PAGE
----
Almond growers take out the guesswork
Modern irrigation systems are helping to reduce risks and remove some of the guesswork in almond production.
The ability to determine tree requirements and calculate the amount of water needed on a daily basis reduces waste and gives better results. It is similar to using regular soil and leaf tests to determine nutrient needs rather than using a standard annual fertiliser program.
Merbein almond growers Neale and Deb Bennett are among the estimated 95% of people in the industry who are now using drip irrigation.
The technology itself, however, is not the benefit, but how it is used. This applies to physical and practical things like the type of drippers and their placement as well as the use of data on water use and forecasted demand to guide management.
Every property will have its own set of characteristics that will influence what is done. The Bennetts, for example, have fairly shallow topsoil over hard limestone. This means rather than one dripper close to the trunk, use of two a metre out each side plus pulse irrigating provides a more lateral pattern of wetted soil.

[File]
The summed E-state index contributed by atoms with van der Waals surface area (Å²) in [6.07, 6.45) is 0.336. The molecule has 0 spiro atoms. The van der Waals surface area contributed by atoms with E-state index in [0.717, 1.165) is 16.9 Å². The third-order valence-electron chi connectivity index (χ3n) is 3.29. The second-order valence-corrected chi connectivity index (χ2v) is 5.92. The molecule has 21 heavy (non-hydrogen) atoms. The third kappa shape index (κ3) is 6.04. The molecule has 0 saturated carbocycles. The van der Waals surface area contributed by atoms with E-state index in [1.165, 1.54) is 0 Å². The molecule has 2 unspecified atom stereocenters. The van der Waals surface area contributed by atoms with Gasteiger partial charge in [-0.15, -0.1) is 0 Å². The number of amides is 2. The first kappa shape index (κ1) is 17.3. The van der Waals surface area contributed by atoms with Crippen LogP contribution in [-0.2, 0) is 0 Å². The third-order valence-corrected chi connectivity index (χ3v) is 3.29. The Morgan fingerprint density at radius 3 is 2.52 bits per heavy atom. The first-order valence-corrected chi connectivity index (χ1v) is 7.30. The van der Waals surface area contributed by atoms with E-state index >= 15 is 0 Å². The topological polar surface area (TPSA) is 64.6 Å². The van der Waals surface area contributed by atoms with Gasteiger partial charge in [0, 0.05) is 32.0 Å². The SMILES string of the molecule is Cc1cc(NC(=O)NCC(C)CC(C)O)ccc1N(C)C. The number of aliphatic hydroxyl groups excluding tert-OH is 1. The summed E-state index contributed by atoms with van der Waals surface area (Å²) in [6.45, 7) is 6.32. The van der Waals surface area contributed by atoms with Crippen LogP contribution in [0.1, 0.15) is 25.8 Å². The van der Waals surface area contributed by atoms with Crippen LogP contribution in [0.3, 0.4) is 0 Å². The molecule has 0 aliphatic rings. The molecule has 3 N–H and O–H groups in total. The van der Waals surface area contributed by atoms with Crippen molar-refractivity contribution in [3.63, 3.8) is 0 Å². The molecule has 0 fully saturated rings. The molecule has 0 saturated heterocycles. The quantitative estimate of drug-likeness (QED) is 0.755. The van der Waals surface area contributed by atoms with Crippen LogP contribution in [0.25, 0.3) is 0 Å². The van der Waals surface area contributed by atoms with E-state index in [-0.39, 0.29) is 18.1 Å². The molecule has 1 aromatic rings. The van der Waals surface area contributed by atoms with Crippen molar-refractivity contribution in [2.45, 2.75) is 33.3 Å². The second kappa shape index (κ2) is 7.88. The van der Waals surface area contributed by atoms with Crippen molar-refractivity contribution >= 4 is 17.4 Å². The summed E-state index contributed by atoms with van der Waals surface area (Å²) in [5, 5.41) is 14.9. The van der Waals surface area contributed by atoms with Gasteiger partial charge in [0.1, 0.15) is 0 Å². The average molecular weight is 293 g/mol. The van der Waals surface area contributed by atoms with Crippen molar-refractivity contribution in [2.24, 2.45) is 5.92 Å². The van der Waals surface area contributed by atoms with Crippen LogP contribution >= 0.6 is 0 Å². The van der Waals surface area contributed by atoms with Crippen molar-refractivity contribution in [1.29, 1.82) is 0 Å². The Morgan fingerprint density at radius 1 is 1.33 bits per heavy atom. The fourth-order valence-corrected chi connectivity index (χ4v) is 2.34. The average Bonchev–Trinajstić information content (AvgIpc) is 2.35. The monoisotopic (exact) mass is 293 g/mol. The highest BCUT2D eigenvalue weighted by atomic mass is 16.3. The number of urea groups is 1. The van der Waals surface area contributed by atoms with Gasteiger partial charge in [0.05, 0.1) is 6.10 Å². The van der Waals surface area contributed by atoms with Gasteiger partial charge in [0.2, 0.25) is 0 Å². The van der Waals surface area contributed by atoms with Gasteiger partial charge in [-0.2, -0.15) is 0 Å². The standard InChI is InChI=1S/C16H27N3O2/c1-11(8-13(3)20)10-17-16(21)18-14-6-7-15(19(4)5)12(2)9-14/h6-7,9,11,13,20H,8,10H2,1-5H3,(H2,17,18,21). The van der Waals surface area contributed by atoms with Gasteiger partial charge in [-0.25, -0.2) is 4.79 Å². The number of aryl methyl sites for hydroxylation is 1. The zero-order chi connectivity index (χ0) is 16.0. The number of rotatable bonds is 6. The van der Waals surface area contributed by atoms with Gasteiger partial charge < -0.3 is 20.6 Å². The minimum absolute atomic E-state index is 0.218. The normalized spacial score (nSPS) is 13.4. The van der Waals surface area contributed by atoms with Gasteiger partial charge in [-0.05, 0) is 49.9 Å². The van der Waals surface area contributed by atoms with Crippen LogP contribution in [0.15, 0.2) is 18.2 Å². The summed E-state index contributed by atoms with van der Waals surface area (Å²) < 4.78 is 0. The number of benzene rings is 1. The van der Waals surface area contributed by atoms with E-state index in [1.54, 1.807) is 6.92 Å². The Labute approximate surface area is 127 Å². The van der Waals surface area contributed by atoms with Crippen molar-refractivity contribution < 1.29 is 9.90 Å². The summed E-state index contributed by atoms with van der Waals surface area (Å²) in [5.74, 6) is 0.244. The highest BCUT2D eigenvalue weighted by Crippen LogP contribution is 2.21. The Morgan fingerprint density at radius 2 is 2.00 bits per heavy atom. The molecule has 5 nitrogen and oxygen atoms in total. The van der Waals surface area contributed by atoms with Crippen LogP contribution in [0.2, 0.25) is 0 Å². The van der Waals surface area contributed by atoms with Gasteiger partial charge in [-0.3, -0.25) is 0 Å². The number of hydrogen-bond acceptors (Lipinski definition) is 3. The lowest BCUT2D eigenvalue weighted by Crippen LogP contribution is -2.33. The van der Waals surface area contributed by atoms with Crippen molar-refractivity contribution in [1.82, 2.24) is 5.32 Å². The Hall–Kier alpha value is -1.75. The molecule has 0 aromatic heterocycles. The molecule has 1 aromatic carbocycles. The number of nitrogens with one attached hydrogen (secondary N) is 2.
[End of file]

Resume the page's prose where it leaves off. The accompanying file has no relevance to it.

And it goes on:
“The different circumstances growers face means there is no magic bullet that makes everything standard and simple,” Neale said.
“And although we have modern irrigation systems and information available to help decision-making, we still need to look at our trees to see how they are faring.”
Neale, who is on the Almond Board of Australia, says fine tuning irrigation management is not only about application efficiency (i.e. reducing the amount of water wasted as drainage) but also production and economic efficiency. This is because of the market demand for quality almonds. It can be false economy to cut back on water so much that almonds are pinched and yields are low.
Water is the biggest driver of yield and stress can be a significant influence on quality.
Although there is a range, most almond growers in the district apply about 12 megalitres per hectare per year, which is similar to that applied for citrus. As such, almonds can be seen as a large user of water but the water is used wisely, little is wasted and it contributes to an export food industry. Currently 40% of production is exported, even with the high value of the Australian dollar.
Neale and Deb have 14 hectares of almond trees and also provide a contract harvesting service.